By Steve Frothingham
Even in one of the most bike-crazy communities in the country, this is something special.
The city council in Boulder, Colorado, has approved spending $700,000 next year to develop a 40-acre bike park that will include a cyclocross course, a mountain bike terrain park and a pump dirt jump area, among other features.
The park’s boosters — who are still looking for donations and grants to expand the park even further — say their success in shepherding the plan through a lengthy bureaucratic process could be a model for other communities. They also are hoping that within a few years the park can host major competitions, including the cyclocross national championships.
In 1996 the city bought 132 acres about three miles east of downtown Boulder. Cyclists came out in force for early public input sessions, where plans were considered for the former junk yard lot.
“At the first meeting, there were 68 people and 65 of them were cyclists,” said Bobby Noyes, a long-time advocate for the park.
Soon after, however, the park’s development went to the back burner when city tax revenue declined. Over the years the city has cleared some of the space, installed utilities, a toddler play area, a bike path underpass and a dog park. Otherwise most of the space is serving as residence for hundreds of prairie dogs (who will be relocated before bike park construction can begin).
Establishing a relationship with the Parks and Recreation Department has been the key to making the bike park a near-reality, said Noyes, who is the liaison between the city and the Boulder Mountain Bike Alliance.
“(Parks and Recreation Department employees) have enough to worry about with softball and soccer; they don’t know anything about bikes and they don’t have time, ” Noyes said. “We’ve been able to come in with a plan put together by people who know how to build bike parks, and we can line up people to teach classes and clinics.”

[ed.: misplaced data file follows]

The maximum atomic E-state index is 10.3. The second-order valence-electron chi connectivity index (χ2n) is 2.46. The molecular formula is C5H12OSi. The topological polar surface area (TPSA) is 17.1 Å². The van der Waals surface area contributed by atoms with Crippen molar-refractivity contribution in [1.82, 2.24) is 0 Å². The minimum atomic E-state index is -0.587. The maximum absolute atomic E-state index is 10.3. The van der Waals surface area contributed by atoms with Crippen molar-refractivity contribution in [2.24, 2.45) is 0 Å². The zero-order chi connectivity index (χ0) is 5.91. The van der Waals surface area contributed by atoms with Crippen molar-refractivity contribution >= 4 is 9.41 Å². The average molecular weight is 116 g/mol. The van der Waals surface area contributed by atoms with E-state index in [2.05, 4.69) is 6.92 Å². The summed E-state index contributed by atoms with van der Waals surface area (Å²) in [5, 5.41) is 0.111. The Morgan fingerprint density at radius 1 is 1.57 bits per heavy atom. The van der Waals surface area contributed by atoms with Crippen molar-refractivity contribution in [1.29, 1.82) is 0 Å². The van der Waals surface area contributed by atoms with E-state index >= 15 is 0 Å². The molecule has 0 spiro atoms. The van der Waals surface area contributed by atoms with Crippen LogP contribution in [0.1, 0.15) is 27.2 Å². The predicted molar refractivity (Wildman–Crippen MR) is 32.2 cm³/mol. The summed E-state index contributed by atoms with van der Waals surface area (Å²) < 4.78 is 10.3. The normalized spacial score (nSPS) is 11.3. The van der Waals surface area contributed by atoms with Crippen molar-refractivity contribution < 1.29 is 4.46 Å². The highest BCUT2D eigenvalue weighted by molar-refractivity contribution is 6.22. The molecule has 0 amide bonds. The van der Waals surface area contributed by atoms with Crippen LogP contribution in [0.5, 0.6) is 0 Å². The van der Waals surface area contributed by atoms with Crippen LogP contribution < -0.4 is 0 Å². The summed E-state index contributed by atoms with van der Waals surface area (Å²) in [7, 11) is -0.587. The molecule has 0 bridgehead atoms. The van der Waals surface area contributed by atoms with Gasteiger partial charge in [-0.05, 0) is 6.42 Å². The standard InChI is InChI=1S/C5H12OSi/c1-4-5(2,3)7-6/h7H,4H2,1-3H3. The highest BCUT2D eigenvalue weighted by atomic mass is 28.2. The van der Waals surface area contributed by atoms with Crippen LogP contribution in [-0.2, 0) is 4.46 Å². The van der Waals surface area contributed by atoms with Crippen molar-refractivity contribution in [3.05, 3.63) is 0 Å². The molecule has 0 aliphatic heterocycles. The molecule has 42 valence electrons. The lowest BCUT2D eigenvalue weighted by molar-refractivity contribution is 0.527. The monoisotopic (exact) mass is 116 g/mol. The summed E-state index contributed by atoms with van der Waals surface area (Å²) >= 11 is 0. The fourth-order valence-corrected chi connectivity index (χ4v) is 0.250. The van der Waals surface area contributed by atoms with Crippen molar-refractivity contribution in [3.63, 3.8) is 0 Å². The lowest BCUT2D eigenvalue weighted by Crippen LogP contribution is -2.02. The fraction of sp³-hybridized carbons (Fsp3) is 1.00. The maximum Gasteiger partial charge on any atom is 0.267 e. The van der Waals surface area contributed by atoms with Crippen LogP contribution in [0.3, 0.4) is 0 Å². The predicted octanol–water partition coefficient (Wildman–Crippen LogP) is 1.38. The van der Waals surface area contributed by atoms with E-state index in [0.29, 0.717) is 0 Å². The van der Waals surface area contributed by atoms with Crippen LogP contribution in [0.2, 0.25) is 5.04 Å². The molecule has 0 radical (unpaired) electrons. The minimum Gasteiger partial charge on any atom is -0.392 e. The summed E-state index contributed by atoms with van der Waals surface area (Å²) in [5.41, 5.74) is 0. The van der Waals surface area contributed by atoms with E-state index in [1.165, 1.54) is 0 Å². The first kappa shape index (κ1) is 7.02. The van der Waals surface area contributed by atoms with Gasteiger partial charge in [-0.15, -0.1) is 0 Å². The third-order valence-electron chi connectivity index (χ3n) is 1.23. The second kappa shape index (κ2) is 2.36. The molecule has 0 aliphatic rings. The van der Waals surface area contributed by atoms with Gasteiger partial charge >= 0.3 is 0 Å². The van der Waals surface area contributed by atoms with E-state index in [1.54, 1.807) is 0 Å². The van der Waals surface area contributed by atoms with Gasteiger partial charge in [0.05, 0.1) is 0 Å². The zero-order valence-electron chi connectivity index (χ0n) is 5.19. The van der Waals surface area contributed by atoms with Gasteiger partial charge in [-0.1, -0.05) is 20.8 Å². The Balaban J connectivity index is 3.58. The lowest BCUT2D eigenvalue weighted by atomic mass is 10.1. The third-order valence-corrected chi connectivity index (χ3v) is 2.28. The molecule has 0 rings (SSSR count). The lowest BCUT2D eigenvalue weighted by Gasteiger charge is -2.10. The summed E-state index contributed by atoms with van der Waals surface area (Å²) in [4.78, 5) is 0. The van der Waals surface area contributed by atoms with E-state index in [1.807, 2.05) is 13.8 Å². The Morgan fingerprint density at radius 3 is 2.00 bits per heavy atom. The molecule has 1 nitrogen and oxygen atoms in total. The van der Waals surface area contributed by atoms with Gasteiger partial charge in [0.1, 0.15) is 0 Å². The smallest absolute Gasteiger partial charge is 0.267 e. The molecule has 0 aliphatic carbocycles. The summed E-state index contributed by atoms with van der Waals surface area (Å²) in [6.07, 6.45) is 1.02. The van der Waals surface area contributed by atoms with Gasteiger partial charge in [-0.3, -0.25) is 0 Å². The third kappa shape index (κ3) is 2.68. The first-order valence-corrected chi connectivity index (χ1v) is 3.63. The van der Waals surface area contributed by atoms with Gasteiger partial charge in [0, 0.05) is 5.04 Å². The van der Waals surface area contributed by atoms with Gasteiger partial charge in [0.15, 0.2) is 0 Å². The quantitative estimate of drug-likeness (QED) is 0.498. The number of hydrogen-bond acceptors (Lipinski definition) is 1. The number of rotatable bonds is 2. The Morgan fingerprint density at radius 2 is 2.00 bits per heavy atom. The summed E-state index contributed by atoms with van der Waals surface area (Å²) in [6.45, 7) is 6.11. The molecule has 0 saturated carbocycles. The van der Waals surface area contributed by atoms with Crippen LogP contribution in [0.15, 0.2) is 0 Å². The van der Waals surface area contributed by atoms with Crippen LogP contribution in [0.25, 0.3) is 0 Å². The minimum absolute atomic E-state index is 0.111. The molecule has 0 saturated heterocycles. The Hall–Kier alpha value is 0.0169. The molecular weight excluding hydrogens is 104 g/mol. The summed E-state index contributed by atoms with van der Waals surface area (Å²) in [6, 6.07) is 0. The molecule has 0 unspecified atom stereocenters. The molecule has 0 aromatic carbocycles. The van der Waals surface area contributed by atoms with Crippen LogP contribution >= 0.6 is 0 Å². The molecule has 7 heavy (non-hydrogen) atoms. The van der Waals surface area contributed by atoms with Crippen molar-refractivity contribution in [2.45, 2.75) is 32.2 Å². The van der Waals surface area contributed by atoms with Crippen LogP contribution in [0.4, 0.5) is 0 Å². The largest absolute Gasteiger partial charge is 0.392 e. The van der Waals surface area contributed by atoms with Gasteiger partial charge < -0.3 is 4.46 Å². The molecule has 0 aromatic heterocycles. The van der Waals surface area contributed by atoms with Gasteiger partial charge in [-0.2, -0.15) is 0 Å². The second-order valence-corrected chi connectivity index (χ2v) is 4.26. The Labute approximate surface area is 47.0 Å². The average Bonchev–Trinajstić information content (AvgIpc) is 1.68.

The park is intended for everyday use by all levels and ages of cyclists. It also will include all facilities necessary for events; advocates are even talking to a local charity about sponsoring a permanent start/finish line archway on the cyclocross course.
“Everything is going to be purpose-built so if an event promoter does want to come in, they are not renting fencing,they are not renting bathroom. Everything is dialed and it’s turn-key,” he said.
The city has qualified bidders to design the bike features — Boulder-based IMBA is one of the approved bidders — and has put the project out to bid to landscape architects.
Meanwhile, the Mountain Bike Alliance is looking for donations that will help secure a $200,000 matching grant from Great Outdoors Colorado, a trust fund supported by lottery revenue. To get the grant, the group needs to show a wide level of community interest, so even small donations are valuable, Noyes said.
“The park will get built whether we get the grant or not. This would just make it that much better,” Noyes said.
For more information or to make a donation, go to www.valmontbikepark.com.